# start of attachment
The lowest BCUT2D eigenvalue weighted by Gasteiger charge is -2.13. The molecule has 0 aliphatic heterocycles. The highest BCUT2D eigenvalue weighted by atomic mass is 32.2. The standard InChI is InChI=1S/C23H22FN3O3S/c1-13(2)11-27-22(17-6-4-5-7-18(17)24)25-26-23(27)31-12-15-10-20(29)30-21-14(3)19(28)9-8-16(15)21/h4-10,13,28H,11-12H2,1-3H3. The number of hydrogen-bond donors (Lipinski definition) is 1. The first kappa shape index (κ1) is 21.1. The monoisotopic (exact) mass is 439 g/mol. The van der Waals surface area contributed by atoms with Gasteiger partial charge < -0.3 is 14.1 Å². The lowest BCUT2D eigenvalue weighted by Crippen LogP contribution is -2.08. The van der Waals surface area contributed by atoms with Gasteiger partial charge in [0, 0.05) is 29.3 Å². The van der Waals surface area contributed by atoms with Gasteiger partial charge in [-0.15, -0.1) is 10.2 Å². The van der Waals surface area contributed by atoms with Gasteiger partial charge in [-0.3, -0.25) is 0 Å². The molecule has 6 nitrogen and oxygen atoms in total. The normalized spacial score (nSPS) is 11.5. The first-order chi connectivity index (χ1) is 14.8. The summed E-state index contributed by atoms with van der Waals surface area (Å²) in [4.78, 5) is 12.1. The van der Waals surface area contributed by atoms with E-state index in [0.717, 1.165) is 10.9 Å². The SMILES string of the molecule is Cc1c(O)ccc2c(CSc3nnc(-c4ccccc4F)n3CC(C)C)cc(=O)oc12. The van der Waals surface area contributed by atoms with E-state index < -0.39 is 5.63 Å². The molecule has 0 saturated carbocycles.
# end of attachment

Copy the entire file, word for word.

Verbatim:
The lowest BCUT2D eigenvalue weighted by Gasteiger charge is -2.13. The molecule has 0 aliphatic heterocycles. The highest BCUT2D eigenvalue weighted by atomic mass is 32.2. The standard InChI is InChI=1S/C23H22FN3O3S/c1-13(2)11-27-22(17-6-4-5-7-18(17)24)25-26-23(27)31-12-15-10-20(29)30-21-14(3)19(28)9-8-16(15)21/h4-10,13,28H,11-12H2,1-3H3. The number of hydrogen-bond donors (Lipinski definition) is 1. The first kappa shape index (κ1) is 21.1. The monoisotopic (exact) mass is 439 g/mol. The van der Waals surface area contributed by atoms with Gasteiger partial charge < -0.3 is 14.1 Å². The lowest BCUT2D eigenvalue weighted by Crippen LogP contribution is -2.08. The van der Waals surface area contributed by atoms with Gasteiger partial charge in [0, 0.05) is 29.3 Å². The van der Waals surface area contributed by atoms with Gasteiger partial charge in [-0.15, -0.1) is 10.2 Å². The van der Waals surface area contributed by atoms with Gasteiger partial charge in [-0.3, -0.25) is 0 Å². The molecule has 6 nitrogen and oxygen atoms in total. The normalized spacial score (nSPS) is 11.5. The first-order chi connectivity index (χ1) is 14.8. The summed E-state index contributed by atoms with van der Waals surface area (Å²) in [4.78, 5) is 12.1. The van der Waals surface area contributed by atoms with E-state index in [0.717, 1.165) is 10.9 Å². The SMILES string of the molecule is Cc1c(O)ccc2c(CSc3nnc(-c4ccccc4F)n3CC(C)C)cc(=O)oc12. The van der Waals surface area contributed by atoms with E-state index < -0.39 is 5.63 Å². The molecule has 0 saturated carbocycles.